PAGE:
Scotland’s future on a ‘knife edge’: Nicola Sturgeon admits SNP hopes of majority will go down to wire as Boris Johnson blasts her plan for new independence referendum as ‘irresponsible and reckless’



Nicola Sturgeon was today aiming to push ahead with plans for a second Scottish independence referendum as Boris Johnson set himself on course for a dramatic constitutional clash with her in his defence of the Union as the tight election count resumed in Scotland today. 

The tense parliamentary contest looked on track for a record turnout, despite fears that the pandemic and poor weather would dent voter numbers – with the Scottish National Party leader admitting her hopes of a majority were on a ‘knife edge’, but it is ‘almost certain’ the SNP will win its fourth term in power at Holyrood.

Ms Sturgeon said ‘when the time is right’ she will offer Scots ‘the choice of a better future’ in a second referendum on independence – but Mr Johnson hit back, insisting he would not back the ‘irresponsible’ move, and senior minister George Eustice warned it was the wrong time to be considering another plebiscite.

Achieving the 65 seats needed for an outright victory in Scotland could make it harder for the PM to refuse, but if the SNP falls short of that target it could still achieve a majority for a referendum with the help of the Greens.

With 49 of the 73 constituency results declared in Scotland by noon today, the SNP had 40 seats, Liberal Democrats four, Conservatives three and Labour two. 

The SNP made it to 40 seats this morning as they held Aberdeenshire East in the only result declared so far on Saturday. Gillian Martin retained her seat with 18,307 votes, with Conservative candidate Stewart Whyte taking second place on 16,418 votes. The Liberal Democrats won 3,396 votes and Labour 2,900.

Some constituencies are still to be counted today, when the crucial regional list results of 56 regional MSPs will also be declared. Traditional overnight counts were abandoned after Thursday’s election due to Covid-19. 

Ms Sturgeon, who comfortably defeated Scottish Labour leader Anas Sarwar to claim Glasgow Southside yesterday, said afterwards: ‘My focus, if we are re-elected as the government, is to get back to work to steer the country through the crisis and into recovery.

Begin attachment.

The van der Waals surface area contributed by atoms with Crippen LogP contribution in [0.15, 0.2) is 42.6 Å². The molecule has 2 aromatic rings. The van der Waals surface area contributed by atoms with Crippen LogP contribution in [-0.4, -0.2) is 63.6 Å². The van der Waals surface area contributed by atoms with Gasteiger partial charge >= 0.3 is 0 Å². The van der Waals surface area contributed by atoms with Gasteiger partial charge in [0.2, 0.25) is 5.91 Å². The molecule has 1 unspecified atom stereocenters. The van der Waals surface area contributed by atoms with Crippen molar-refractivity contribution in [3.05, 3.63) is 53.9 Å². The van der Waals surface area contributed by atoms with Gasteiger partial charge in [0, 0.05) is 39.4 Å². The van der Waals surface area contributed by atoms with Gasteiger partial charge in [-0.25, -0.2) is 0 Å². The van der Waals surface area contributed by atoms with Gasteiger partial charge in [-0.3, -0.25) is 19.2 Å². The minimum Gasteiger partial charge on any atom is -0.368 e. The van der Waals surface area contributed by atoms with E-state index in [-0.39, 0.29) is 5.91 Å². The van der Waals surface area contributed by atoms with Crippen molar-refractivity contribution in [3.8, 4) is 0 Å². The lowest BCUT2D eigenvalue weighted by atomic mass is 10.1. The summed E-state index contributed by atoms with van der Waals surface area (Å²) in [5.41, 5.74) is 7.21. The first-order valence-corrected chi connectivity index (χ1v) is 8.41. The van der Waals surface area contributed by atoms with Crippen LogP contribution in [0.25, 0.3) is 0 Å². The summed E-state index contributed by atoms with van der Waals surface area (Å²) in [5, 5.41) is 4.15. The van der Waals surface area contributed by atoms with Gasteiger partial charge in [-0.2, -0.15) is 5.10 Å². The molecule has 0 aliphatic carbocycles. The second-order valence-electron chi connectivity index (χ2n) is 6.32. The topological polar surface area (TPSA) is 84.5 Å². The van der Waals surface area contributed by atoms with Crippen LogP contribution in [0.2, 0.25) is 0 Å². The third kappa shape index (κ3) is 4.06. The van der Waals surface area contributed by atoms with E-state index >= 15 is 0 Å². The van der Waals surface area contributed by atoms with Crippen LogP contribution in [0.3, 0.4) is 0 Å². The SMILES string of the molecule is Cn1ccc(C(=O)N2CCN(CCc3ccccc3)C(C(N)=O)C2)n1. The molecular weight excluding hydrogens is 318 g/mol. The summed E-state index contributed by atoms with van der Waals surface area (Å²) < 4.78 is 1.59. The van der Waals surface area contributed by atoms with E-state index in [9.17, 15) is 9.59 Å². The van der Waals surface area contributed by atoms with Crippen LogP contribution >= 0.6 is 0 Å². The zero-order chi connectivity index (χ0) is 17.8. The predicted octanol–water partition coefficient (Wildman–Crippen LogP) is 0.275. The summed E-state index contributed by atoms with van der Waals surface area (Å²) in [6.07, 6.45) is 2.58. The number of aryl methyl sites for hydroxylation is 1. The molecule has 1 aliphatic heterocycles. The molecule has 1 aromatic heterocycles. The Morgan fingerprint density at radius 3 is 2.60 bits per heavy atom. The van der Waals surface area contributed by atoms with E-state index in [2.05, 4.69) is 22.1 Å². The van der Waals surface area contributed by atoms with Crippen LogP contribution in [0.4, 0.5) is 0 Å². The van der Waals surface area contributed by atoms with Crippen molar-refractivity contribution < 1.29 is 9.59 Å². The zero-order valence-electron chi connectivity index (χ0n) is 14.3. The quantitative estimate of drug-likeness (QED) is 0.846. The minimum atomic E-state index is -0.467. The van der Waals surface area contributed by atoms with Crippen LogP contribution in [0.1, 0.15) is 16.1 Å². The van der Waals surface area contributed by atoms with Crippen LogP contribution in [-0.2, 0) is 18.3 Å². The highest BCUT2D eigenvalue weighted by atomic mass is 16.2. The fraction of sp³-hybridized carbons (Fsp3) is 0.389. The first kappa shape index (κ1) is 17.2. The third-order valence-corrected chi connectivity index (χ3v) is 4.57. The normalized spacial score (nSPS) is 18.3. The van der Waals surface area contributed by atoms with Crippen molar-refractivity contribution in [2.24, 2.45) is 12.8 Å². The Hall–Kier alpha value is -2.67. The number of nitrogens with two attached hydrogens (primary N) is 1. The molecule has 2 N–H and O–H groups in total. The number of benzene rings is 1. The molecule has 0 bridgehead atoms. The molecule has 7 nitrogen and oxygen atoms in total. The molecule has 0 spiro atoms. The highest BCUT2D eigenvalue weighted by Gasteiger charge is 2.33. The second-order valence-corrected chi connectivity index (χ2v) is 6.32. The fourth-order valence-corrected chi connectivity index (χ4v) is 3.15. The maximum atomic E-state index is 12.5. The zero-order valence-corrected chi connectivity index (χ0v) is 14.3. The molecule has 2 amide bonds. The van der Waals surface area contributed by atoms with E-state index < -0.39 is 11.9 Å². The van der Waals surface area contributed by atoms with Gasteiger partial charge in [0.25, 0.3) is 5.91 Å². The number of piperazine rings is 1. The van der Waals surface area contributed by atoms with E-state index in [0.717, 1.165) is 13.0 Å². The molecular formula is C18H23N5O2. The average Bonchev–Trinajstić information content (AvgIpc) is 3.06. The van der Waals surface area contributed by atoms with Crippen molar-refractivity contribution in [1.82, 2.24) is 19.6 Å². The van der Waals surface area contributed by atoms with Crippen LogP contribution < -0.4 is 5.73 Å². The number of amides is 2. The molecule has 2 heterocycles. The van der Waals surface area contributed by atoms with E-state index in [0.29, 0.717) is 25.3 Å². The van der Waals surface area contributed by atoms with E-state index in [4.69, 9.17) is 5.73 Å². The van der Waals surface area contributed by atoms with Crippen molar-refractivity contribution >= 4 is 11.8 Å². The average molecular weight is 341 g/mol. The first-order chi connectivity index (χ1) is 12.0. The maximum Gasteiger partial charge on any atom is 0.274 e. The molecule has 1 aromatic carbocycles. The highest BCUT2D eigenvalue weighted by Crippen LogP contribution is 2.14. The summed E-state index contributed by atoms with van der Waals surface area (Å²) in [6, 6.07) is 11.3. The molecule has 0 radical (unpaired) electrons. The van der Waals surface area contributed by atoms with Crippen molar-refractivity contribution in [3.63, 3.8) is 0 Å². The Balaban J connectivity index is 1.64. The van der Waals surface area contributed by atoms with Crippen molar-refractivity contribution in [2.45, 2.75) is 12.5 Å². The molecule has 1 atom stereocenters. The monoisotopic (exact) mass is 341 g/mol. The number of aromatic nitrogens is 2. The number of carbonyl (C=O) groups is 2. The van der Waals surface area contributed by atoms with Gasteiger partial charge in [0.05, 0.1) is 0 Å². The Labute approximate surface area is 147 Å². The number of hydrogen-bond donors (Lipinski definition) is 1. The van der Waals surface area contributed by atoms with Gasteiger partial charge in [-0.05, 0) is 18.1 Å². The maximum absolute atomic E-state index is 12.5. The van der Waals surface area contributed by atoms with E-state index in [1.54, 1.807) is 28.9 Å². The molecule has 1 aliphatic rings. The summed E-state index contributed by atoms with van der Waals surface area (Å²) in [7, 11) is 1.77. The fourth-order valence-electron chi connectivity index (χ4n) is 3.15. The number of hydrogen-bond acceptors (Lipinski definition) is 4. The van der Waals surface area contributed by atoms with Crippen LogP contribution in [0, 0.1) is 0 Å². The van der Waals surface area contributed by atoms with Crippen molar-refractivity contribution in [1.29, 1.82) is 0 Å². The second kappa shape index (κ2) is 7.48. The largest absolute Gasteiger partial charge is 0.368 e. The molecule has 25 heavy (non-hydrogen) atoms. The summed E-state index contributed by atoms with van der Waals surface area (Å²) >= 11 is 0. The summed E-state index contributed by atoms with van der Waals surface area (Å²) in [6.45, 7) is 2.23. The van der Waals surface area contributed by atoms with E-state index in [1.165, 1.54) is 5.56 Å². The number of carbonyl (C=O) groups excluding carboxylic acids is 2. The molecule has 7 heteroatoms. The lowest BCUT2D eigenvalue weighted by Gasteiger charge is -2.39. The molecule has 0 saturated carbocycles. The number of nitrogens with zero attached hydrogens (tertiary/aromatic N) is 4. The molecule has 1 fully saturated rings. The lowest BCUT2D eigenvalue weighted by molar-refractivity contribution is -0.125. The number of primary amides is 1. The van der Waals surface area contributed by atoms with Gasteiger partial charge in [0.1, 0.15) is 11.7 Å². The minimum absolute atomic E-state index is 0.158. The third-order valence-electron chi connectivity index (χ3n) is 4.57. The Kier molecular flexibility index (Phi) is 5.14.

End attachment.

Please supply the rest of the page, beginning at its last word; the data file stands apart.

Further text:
‘That remains the case. But once the crisis is over, and if there is a majority in the parliament for an independence referendum, people should have the right to choose our future. Scotland’s future should always be in Scotland’s hands.’

Speaking about the prospect of winning an overall majority, the SNP leader said: ‘It’s certainly not impossible, but nor is it guaranteed.

‘That was always going to be on a knife edge, it comes down to a small number of votes in a small number of seats, so at this midway point it is certainly still there as a possibility, but I have never taken that for granted.

‘It is a long shot, to say the least, in a PR (proportional representation) system, to win a majority – you effectively have to break the system. I would like to do it, but I have never been complacent about that.’

It comes as Labour this morning blamed the pandemic for ‘restricting’ the opportunities’ for its politicians to campaign across Britain after the Conservatives racked up a string of stunning poll victories in the local elections.

Labour will hope for better results today after a bruising Friday. With results in from 84 of 143 English councils, the Tories had a net gain of seven authorities and 173 seats, while Labour had a net loss of four councils and 164 seats.

In London’s mayoral contest, Labour’s Sadiq Khan goes into today with a lead of 24,267 first preference votes over Tory rival Shaun Bailey after the first seven constituencies declared, a closer contest than many had predicted.

Labour was thrashed in the Hartlepool by-election, with Jill Mortimer securing a majority of almost 7,000, while Tory Ben Houchen won a second term as mayor of Tees Valley with a whopping 73 per cent share of the vote.

And the Tories gained control of a series of councils, including Northumberland, Nottinghamshire, Dudley, Harlow and Nuneaton and Bedworth – reversing the mid-term slump often suffered by governing parties.

With the Conservatives also winning seats across the West Midlands, senior figures were confident that the region’s mayor Andy Street will secure a second term in office when returns there are announced today. 

Meanwhile counting began of the 714,745 votes cast in the Greater Manchester Combined Authority Mayoral elections this morning, with incumbent Andy Burnham widely expected to win the poll. Burnham won 63.4 per cent of the votes cast in 2017 and turnout is up around 5 per cent on the last election, to 34.7 per cent.

The outcome of the first round of voting is expected around 3pm, although with Mr Burnham running for a second term and nine candidates in all, the election could go to a second round, with second preference votes also then counted to decide the winner.

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